Crisis, what crisis? You don’t have to look at the numbers behind the city’s new, $92 billion budget to see that neither the mayor nor the City Council takes the COVID-19 calamity seriously: Just to look at the number of workers the city plans to keep on board over the next year.
By next June, Gotham expects to be able to pay 329,152 people, ranging from 131,358 teachers to 1,317 mayoral-office staffers. You might imagine this figure represents a sharp cut to the 2019 levels, the last fiscal year before the pandemic hit (that is, the fiscal year that ended last June).
You would be wrong. Last summer, the city had 332,315 workers. The projected loss of 3,163 jobs is less than 1 percent of the number of workers.
No one wishes a job loss on anyone, particularly when there are few jobs to be had. But something just doesn’t add up here. As of late June, 1.4 million New Yorkers in the private and nonprofit economies had lost their jobs, a staggering one-third of the pre-COVID-19 workforce of nearly 4.1 million people employed in February.
Somehow, Mayor Bill de Blasio and the City Council expect a decimated private economy to pay to hold the public-employee workforce entirely harmless, when you remember the fact that people retire every year, anyway.
And how will the city achieve even these modest cuts? It will cut 1,106 police officers, mainly by cancelling one recruit class.
Other than that, Hizzoner and the council haven’t sent any signal at all that any department could stand some cuts.
His own mayoralty staff, for example, will fall by just four people, compared to the 1,321 employed last summer. (The mayor’s staff has already thoughtfully self-executed half of these cuts, with two press staffers quitting last week.)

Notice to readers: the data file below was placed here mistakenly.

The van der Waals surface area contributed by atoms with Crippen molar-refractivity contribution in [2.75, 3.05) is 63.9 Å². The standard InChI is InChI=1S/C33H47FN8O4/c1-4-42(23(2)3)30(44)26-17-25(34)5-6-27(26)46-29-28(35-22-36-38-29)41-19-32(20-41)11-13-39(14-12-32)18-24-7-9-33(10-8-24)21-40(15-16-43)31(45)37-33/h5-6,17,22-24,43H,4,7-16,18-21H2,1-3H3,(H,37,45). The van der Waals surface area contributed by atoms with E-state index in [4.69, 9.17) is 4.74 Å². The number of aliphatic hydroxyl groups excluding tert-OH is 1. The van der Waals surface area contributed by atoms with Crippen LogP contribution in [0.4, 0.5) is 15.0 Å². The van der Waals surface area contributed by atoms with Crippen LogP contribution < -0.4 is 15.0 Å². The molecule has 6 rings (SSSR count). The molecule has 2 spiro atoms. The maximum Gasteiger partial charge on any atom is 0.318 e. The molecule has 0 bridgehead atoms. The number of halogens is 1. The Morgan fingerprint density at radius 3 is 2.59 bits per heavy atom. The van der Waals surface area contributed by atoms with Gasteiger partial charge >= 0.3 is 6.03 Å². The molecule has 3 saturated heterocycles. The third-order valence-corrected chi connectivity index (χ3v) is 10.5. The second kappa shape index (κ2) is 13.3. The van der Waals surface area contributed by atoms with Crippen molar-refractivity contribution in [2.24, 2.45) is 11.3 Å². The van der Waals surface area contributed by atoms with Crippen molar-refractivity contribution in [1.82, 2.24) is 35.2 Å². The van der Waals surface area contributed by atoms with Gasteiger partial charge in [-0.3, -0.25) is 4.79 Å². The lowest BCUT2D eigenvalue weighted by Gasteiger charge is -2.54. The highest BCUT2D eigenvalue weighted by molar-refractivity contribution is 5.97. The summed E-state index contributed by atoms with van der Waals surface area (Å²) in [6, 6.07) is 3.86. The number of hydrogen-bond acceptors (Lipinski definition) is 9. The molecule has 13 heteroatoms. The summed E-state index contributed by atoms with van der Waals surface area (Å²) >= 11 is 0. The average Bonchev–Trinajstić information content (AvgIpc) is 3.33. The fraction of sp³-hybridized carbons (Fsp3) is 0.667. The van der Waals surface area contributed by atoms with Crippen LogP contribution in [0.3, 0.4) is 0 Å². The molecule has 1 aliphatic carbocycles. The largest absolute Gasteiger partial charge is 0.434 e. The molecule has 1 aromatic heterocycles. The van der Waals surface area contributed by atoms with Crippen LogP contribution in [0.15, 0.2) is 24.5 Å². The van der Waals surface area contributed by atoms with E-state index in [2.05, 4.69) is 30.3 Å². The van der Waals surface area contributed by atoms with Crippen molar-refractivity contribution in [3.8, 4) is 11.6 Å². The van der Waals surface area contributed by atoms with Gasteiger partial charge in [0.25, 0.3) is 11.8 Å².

Horrific cuts to the Department of Education, as Chancellor Richard Carranza warned of last week? The department’s roster of civilians — not direct educators — will actually increase compared to last summer, by 465 people, to 25,654.
And despite the overall modest cuts to the payroll, the amount spent on wages and benefits will actually increase, to $29.7 billion, up from $29.1 billion in 2019. A vanished tax base, then, is expected to pay more for fewer public services.
New York is almost certain to have to ask the whole public workforce for a wage freeze, and the sooner it’s done, the more pain avoided later, in fewer front-line layoffs. And as the Empire Center’s E.J. McMahon has observed, it is possible, under state law, to open up union contracts to execute such a move in an emergency.
But there is another thing the city hasn’t even considered, and one that would affect nonunion workers, as well: a firm pay cap. In 2019, more than 7,700 city workers made more than $150,000. They ranged from Carranza, who took home $363,000, to the mayor himself, who made $258,000. School principals and administrators, police captains, top mayoral, city council, DA and comptroller staffers (and other elected officials themselves), in-house finance staff — all make well into the comfortable six figures.
Many of these people are nonunion workers — indeed, this analysis doesn’t include overtime pay for hourly workers — and could voluntarily agree to cap their pay at $150,000 until the private economy has recovered its pre-lockdown jobs. For the rest, the mayor and the council could go to the state for emergency powers.
Forcing public servants to live temporarily within a salary that is comfortable even for New York City — especially since many households have more than one earner — isn’t just symbolic. It would save $200 million a year, according to an analysis of raw data provided by SeeThroughNY. That’s a whole fifth of the $1 billion in draconian cuts the mayor warns he will have to make.
And yes, the symbolism is important. The mayor and his schools chancellor love to talk about inequality, yet he is holding himself harmless in this crisis even as he threatens to lay off low-paid front-line workers later this year. And the mayor, with no housing or transportation costs, has few bills to pay, compared to millions of New Yorkers struggling right now.
De Blasio and the council, of course, are counting on another round of federal bailout. Aid is warranted; this is, after all, a historic crisis. But they may be more successful if Congress sees that federal money isn’t going to protect well-paid white-collar (and, yes, disproportionately white) workers from even a nominal sacrifice.
Nicole Gelinas is a contributing editor of City Journal. Twitter: @NicoleGelinas